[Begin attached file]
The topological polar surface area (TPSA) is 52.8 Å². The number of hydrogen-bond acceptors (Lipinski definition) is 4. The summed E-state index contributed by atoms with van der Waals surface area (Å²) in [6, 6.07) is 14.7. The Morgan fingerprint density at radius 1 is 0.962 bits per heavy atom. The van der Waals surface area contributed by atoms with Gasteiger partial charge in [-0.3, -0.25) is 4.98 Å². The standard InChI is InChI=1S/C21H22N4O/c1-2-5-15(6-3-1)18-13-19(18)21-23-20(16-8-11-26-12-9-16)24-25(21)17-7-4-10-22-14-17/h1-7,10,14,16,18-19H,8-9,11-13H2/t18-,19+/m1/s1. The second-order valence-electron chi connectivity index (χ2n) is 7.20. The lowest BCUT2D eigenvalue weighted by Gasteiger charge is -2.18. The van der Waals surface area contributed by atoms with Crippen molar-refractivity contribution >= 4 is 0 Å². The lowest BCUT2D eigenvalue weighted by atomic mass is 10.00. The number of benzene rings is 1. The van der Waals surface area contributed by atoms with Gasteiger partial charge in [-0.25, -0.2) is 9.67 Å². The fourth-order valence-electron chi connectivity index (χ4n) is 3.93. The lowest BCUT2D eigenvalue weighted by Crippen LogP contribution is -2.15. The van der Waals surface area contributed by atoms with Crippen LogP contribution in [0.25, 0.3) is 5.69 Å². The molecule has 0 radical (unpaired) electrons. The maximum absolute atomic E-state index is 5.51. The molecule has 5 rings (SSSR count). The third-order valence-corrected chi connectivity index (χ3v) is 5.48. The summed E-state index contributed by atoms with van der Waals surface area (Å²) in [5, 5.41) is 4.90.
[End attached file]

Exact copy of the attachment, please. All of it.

The topological polar surface area (TPSA) is 52.8 Å². The number of hydrogen-bond acceptors (Lipinski definition) is 4. The summed E-state index contributed by atoms with van der Waals surface area (Å²) in [6, 6.07) is 14.7. The Morgan fingerprint density at radius 1 is 0.962 bits per heavy atom. The van der Waals surface area contributed by atoms with Gasteiger partial charge in [-0.3, -0.25) is 4.98 Å². The standard InChI is InChI=1S/C21H22N4O/c1-2-5-15(6-3-1)18-13-19(18)21-23-20(16-8-11-26-12-9-16)24-25(21)17-7-4-10-22-14-17/h1-7,10,14,16,18-19H,8-9,11-13H2/t18-,19+/m1/s1. The second-order valence-electron chi connectivity index (χ2n) is 7.20. The lowest BCUT2D eigenvalue weighted by Gasteiger charge is -2.18. The van der Waals surface area contributed by atoms with Crippen molar-refractivity contribution >= 4 is 0 Å². The lowest BCUT2D eigenvalue weighted by atomic mass is 10.00. The number of benzene rings is 1. The van der Waals surface area contributed by atoms with Gasteiger partial charge in [-0.25, -0.2) is 9.67 Å². The fourth-order valence-electron chi connectivity index (χ4n) is 3.93. The lowest BCUT2D eigenvalue weighted by Crippen LogP contribution is -2.15. The van der Waals surface area contributed by atoms with Crippen LogP contribution in [0.25, 0.3) is 5.69 Å². The molecule has 0 radical (unpaired) electrons. The maximum absolute atomic E-state index is 5.51. The molecule has 5 rings (SSSR count). The third-order valence-corrected chi connectivity index (χ3v) is 5.48. The summed E-state index contributed by atoms with van der Waals surface area (Å²) in [5, 5.41) is 4.90.